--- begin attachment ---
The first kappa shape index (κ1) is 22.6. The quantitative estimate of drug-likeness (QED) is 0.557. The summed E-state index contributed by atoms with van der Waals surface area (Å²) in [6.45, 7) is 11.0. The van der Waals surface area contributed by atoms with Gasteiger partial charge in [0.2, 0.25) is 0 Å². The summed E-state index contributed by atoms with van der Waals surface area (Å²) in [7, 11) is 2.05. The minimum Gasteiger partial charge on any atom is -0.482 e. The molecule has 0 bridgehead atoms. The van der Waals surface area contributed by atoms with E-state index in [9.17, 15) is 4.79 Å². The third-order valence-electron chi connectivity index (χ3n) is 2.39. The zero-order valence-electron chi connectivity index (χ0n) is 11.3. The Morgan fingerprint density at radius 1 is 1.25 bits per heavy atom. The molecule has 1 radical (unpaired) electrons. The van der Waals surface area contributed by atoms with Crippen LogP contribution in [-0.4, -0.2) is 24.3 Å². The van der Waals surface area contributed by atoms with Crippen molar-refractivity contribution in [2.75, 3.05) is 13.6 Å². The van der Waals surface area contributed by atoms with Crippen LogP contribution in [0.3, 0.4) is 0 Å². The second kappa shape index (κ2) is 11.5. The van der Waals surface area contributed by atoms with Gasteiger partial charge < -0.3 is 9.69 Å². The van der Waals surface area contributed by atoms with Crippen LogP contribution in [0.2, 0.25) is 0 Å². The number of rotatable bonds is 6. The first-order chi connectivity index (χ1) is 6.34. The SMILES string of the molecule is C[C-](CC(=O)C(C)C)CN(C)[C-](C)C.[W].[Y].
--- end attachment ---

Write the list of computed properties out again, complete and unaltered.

The first kappa shape index (κ1) is 22.6. The quantitative estimate of drug-likeness (QED) is 0.557. The summed E-state index contributed by atoms with van der Waals surface area (Å²) in [6.45, 7) is 11.0. The van der Waals surface area contributed by atoms with Gasteiger partial charge in [0.2, 0.25) is 0 Å². The summed E-state index contributed by atoms with van der Waals surface area (Å²) in [7, 11) is 2.05. The minimum Gasteiger partial charge on any atom is -0.482 e. The molecule has 0 bridgehead atoms. The van der Waals surface area contributed by atoms with E-state index in [9.17, 15) is 4.79 Å². The third-order valence-electron chi connectivity index (χ3n) is 2.39. The zero-order valence-electron chi connectivity index (χ0n) is 11.3. The Morgan fingerprint density at radius 1 is 1.25 bits per heavy atom. The molecule has 1 radical (unpaired) electrons. The van der Waals surface area contributed by atoms with Crippen LogP contribution in [-0.4, -0.2) is 24.3 Å². The van der Waals surface area contributed by atoms with Crippen molar-refractivity contribution in [2.75, 3.05) is 13.6 Å². The van der Waals surface area contributed by atoms with Crippen LogP contribution in [0.3, 0.4) is 0 Å². The second kappa shape index (κ2) is 11.5. The van der Waals surface area contributed by atoms with Gasteiger partial charge < -0.3 is 9.69 Å². The van der Waals surface area contributed by atoms with Crippen LogP contribution in [0.2, 0.25) is 0 Å². The number of rotatable bonds is 6. The first-order chi connectivity index (χ1) is 6.34. The SMILES string of the molecule is C[C-](CC(=O)C(C)C)CN(C)[C-](C)C.[W].[Y].